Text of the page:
Ok controversey! Nice discussion. I think that what the law views as a parent and what people view as a parent are two totally different things. Yeah this guy knew there was a possibility that he wasn't the biological dad but it doesn't change the fact that he is not their biological dad. I think the judge who ruled in this case made a judgement according to feelings and not law unless this guy had adopted these kids which I don't see as being the case. His lawyers will probably appeal that and win. But there is a much larger issue- emotional distress on the children. The mother could possibly sue him civilly for damages. That could possibly be construed as child abuse as well possibly depending on the state. But if they aren't his or adopted by him I don't feel he is obligated to pay legally. This is what we have courts for, if the laws weren't in place, I could sue anyone for child support. I would go after Bill Gates hard core. LOL But the mother also screwed this one up- ok, she doesn't know who her babies were fathered by and never bothered to check for sure? That is messed up on her part- what if the other guy wanted to be a part of his kid's lives and now has missed so many important years. The kids have to be questioning the mother and asking her why she didn't find out for sure. There should have been paternity tests right from the get go. She was wrong in this too not just the guy who doesn't want to pay. Besides, she has some balls to go after that guy when she knows the kids aren't his. She needs to go after the real father for the cash and split with this guy. Now, any of us who are parents know what parenting is about. Of course, unconditional love, joy, and hardhips but pulling it all together to turn out amazing kids who turn into amazing adults in this world. That is a little of what parenting is about. I could go on forever about that. But unfortunately, it does differ than the laws of the USA. As far as artificial insemination, I have never had it but I'm pretty sure there are legalities in place about the sperm donor that you know of when you go into something like that so I think that might be a different subject all together. I believe that usually sperm donors are anonymous which leaves them free of any responsibility and as a woman who wants sperm implanted, I'm pretty sure you are fully made aware of that fact. Anyway, there's my rant- this was a great discussion hun.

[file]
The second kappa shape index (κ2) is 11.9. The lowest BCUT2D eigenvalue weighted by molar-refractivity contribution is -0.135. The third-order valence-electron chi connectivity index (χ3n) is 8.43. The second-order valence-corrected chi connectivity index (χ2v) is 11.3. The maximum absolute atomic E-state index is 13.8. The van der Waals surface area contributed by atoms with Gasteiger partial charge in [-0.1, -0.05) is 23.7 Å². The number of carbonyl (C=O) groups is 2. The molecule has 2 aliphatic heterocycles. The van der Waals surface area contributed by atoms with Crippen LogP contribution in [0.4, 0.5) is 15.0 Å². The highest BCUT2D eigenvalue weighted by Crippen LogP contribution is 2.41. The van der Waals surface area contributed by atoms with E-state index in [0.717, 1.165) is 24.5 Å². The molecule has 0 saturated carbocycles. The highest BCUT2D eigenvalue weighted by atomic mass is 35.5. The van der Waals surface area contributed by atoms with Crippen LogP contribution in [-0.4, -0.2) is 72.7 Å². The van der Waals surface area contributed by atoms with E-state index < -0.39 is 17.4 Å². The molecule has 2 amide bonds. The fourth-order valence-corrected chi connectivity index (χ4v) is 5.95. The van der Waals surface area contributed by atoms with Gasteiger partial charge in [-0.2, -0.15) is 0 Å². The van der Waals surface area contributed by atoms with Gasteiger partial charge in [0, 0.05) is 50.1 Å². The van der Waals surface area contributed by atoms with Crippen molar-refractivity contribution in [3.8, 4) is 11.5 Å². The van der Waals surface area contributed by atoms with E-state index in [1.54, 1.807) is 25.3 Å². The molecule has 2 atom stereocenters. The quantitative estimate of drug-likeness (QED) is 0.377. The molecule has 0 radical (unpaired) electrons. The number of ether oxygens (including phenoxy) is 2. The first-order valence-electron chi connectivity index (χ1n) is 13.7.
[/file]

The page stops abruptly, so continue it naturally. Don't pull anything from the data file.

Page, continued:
1 person likes this
• United States
16 Jan 09
Hey hun thanks for coming into the discussion. I don't condone what the mom did either.. But this was a canadian case so laws differ than here in the states. My point was the father knew from the begining and didn't ask or want a paternity test then he only wanted it when it suited him. He payed for child support from there seperation in I think it was 1998 and only recently asked for a paternity test when there was a raised asked for and less time. So he knew too he had the oppurtunity since birth to ask for a paternity test and should have if he didn't want to pay for it. But ultimately it's the kids that suffer for this. Both Parents are at fault here. He knew that they could be anothers before they were born he should have had testing done right there but he chose to be their father wether or not they were his and have that possibility hang over his head for the rest of his life that in my book makes him responsible for taking care of them and paying child support.
• United States
15 Jan 09
I responded in the above discussion you mention so I am just going to point out that your quote from Hamlet doesn't make a whole lot of sense when you left the last part of it off. The quote is : "There are more things in heaven and earth, Horatio, Than are dreamt of in your philosophy." And really all Hamlet is saying is that human knowledge is limited. So I guess it fits with what you are saying. The guy griping about paying child support was an idiot :)
1 person likes this
• United States
16 Jan 09
agreed .. this guy needs a kick to his Buttocks/brain.
• United States
16 Jan 09